19. 19.

    , , , Discovery and genotyping of genome structural polymorphism by sequencing on a population scale. Nat Genet 2011;43:269–276.

  20. 20.

    , Mice lacking adenylyl cyclase-5 cope badly with repeated restraint stress. J Neurosci Res 2009;87:2983–2993.

  21. 21.

    , , , et al. A recurrent de novo mutation in KCNC1 causes progressive myoclonus epilepsy. Nat Genet 2015;47:39–46.

  22. 22.

    , , , et al. Dominant missense mutations in ABCC9 cause Cantú syndrome. Nat Genet 2012;44:793–796.

  23. 23.

    , , , et al. Utilization of multigene panels in hereditary cancer predisposition testing: analysis of more than 2,000 patients. Genet Med 2014;16:830–837.

Download references


The authors thank the patients and their families for their cooperation. This work is supported by Scripps Genomic Medicine, a National Institutes of Health National Center for Advancing Translational Studies Clinical and Translational Science Award (5 UL1 RR025774) to STSI, as well as funding from the Shaffer Family Foundation and the Anne and Henry Zarrow Foundation. Further support is from National Institutes of Health grant U01 HG006476 (to A.T.).

Author information


  1. Scripps Genomic Medicine, Scripps Health, San Diego, California, USA

    • Cinnamon S. Bloss
    • , Sarah E. Topol
    • , Burcu F. Darst
    • , Debra L. Boeldt
    • , Galina A. Erikson
    • , Erick R. Scott
    • , Nicholas J. Schork
    • , Eric J. Topol
    •  & Ali Torkamani
  2. Cypher Genomics, Inc., San Diego, California, USA

    • Ashley A. Scott-Van Zeeland
    •  & Ali Torkamani
  3. Division of Pathology, Scripps Clinic, San Diego, California, USA

    • Kelly J. Bethel
  4. Pediatrics, Scripps Health, San Diego, California, USA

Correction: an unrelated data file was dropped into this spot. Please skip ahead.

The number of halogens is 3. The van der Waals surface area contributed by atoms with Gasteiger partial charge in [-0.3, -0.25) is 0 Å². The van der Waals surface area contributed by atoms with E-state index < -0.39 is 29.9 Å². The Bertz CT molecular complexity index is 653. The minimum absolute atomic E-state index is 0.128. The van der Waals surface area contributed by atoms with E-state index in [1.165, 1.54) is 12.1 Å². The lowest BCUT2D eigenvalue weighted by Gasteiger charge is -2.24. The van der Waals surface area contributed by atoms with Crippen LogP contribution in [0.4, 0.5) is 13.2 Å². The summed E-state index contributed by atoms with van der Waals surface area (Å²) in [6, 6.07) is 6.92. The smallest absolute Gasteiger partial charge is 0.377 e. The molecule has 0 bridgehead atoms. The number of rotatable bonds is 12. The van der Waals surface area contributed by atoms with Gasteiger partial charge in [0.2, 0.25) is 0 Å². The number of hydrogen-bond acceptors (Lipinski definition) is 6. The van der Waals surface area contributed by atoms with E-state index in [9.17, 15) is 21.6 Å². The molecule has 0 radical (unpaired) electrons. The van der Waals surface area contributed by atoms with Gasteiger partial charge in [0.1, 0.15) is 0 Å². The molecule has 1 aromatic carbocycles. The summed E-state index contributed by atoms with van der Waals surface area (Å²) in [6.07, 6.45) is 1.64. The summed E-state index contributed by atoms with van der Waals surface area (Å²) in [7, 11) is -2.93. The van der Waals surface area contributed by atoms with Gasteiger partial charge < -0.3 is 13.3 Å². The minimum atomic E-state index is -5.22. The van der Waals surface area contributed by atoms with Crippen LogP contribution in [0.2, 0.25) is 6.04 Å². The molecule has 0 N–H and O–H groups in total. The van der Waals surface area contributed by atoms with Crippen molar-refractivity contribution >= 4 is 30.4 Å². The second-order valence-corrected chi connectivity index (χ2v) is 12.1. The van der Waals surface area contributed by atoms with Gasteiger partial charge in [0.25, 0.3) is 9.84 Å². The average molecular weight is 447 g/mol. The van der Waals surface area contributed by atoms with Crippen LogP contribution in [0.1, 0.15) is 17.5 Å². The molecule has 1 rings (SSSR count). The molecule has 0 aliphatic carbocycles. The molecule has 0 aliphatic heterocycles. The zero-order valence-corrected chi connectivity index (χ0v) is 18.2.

• Robert L. Bjork
  5. Department of Neurosciences, University of California San Diego, San Diego, California, USA

    • Jennifer R. Friedman
  6. Department of Pediatrics, University of California San Diego, San Diego, California, USA

    • Jennifer R. Friedman
  7. Division of Neurology, Scripps Clinic, San Diego, California, USA

    • Nelson Hwynn
  8. Division of Internal Medicine, Scripps Clinic, San Diego, California, USA

    • Bradley A. Patay
  9. Division of Gastroenterology/Hepatology, Scripps Clinic, San Diego, California, USA

    • Paul J. Pockros
  10. Division of Allergy and Immunology, Scripps Clinic, San Diego, California, USA

    • Ronald A. Simon
  11. Division of Rheumatology, Scripps Clinic, San Diego, California, USA

    • Gary W. Williams
  12. Department of Molecular and Experimental Medicine, The Scripps Research Institute, La Jolla, California, USA

    • Nicholas J. Schork
    • , Eric J. Topol
    •  & Ali Torkamani
  13. Division of Cardiology, Scripps Clinic, San Diego, California, USA

    • Eric J. Topol
  14. Department of Integrative Structural and Computational Biology, The Scripps Research Institute, La Jolla, California, USA

    • Ali Torkamani


  1. Search for Cinnamon S. Bloss in:

  2. Search for Ashley A. Scott-Van Zeeland in:

  3. Search for Sarah E. Topol in:

  4. Search for Burcu F. Darst in:

  5. Search for Debra L. Boeldt in:

  6. Search for Galina A. Erikson in:

  7. Search for Kelly J. Bethel in:

  8. Search for Robert L. Bjork in:

  9. Search for Jennifer R. Friedman in:

  10. Search for Nelson Hwynn in:

  11. Search for Bradley A. Patay in:

  12. Search for Paul J. Pockros in:

  13. Search for Erick R. Scott in:

  14. Search for Ronald A. Simon in:

  15. Search for Gary W. Williams in:

  16. Search for Nicholas J. Schork in:

  17. Search for Eric J. Topol in:

  18. Search for Ali Torkamani in:

Corresponding author

Correspondence to Ali Torkamani.

Supplementary information

Word documents

  1. 1.

    Supplementary Text

About this article

Publication history






Further reading